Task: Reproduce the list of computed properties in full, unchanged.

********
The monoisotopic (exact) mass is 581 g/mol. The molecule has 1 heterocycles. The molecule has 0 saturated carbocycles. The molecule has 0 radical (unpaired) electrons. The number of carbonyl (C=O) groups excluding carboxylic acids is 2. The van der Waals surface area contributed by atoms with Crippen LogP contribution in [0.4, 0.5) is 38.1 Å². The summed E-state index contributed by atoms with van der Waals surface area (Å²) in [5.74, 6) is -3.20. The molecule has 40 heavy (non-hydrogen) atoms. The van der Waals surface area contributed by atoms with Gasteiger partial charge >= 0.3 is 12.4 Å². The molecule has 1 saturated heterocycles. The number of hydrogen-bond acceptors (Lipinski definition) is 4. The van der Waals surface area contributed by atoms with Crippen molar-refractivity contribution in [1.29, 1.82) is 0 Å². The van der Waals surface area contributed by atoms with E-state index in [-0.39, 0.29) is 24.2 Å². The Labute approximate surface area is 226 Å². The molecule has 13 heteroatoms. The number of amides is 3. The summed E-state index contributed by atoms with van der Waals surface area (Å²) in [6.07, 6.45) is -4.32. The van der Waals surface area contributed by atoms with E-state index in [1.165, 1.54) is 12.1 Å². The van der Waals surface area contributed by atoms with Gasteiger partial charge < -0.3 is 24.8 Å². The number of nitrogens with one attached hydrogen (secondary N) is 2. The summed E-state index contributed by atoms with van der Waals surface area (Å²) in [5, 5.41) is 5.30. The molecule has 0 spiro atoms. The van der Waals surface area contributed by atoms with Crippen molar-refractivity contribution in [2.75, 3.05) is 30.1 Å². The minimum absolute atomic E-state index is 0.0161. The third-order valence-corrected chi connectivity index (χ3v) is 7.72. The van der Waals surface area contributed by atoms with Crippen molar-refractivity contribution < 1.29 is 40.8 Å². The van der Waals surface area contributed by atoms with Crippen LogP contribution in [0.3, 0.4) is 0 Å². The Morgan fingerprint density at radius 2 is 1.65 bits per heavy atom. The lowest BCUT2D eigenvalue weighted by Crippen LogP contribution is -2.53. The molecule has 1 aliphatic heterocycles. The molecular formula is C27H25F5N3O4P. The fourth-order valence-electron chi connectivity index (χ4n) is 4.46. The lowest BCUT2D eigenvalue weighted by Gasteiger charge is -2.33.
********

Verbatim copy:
The monoisotopic (exact) mass is 581 g/mol. The molecule has 1 heterocycles. The molecule has 0 saturated carbocycles. The molecule has 0 radical (unpaired) electrons. The number of carbonyl (C=O) groups excluding carboxylic acids is 2. The van der Waals surface area contributed by atoms with Crippen LogP contribution in [0.4, 0.5) is 38.1 Å². The summed E-state index contributed by atoms with van der Waals surface area (Å²) in [5.74, 6) is -3.20. The molecule has 40 heavy (non-hydrogen) atoms. The van der Waals surface area contributed by atoms with Gasteiger partial charge >= 0.3 is 12.4 Å². The molecule has 1 saturated heterocycles. The number of hydrogen-bond acceptors (Lipinski definition) is 4. The van der Waals surface area contributed by atoms with Crippen molar-refractivity contribution in [1.29, 1.82) is 0 Å². The van der Waals surface area contributed by atoms with E-state index in [-0.39, 0.29) is 24.2 Å². The Labute approximate surface area is 226 Å². The molecule has 13 heteroatoms. The number of amides is 3. The summed E-state index contributed by atoms with van der Waals surface area (Å²) in [6.07, 6.45) is -4.32. The van der Waals surface area contributed by atoms with E-state index in [1.165, 1.54) is 12.1 Å². The van der Waals surface area contributed by atoms with Gasteiger partial charge < -0.3 is 24.8 Å². The number of nitrogens with one attached hydrogen (secondary N) is 2. The summed E-state index contributed by atoms with van der Waals surface area (Å²) in [5, 5.41) is 5.30. The molecule has 0 spiro atoms. The van der Waals surface area contributed by atoms with Crippen molar-refractivity contribution in [2.75, 3.05) is 30.1 Å². The minimum absolute atomic E-state index is 0.0161. The third-order valence-corrected chi connectivity index (χ3v) is 7.72. The van der Waals surface area contributed by atoms with Crippen molar-refractivity contribution < 1.29 is 40.8 Å². The van der Waals surface area contributed by atoms with Crippen LogP contribution in [0.3, 0.4) is 0 Å². The Morgan fingerprint density at radius 2 is 1.65 bits per heavy atom. The lowest BCUT2D eigenvalue weighted by Crippen LogP contribution is -2.53. The molecule has 1 aliphatic heterocycles. The molecular formula is C27H25F5N3O4P. The fourth-order valence-electron chi connectivity index (χ4n) is 4.46. The lowest BCUT2D eigenvalue weighted by Gasteiger charge is -2.33.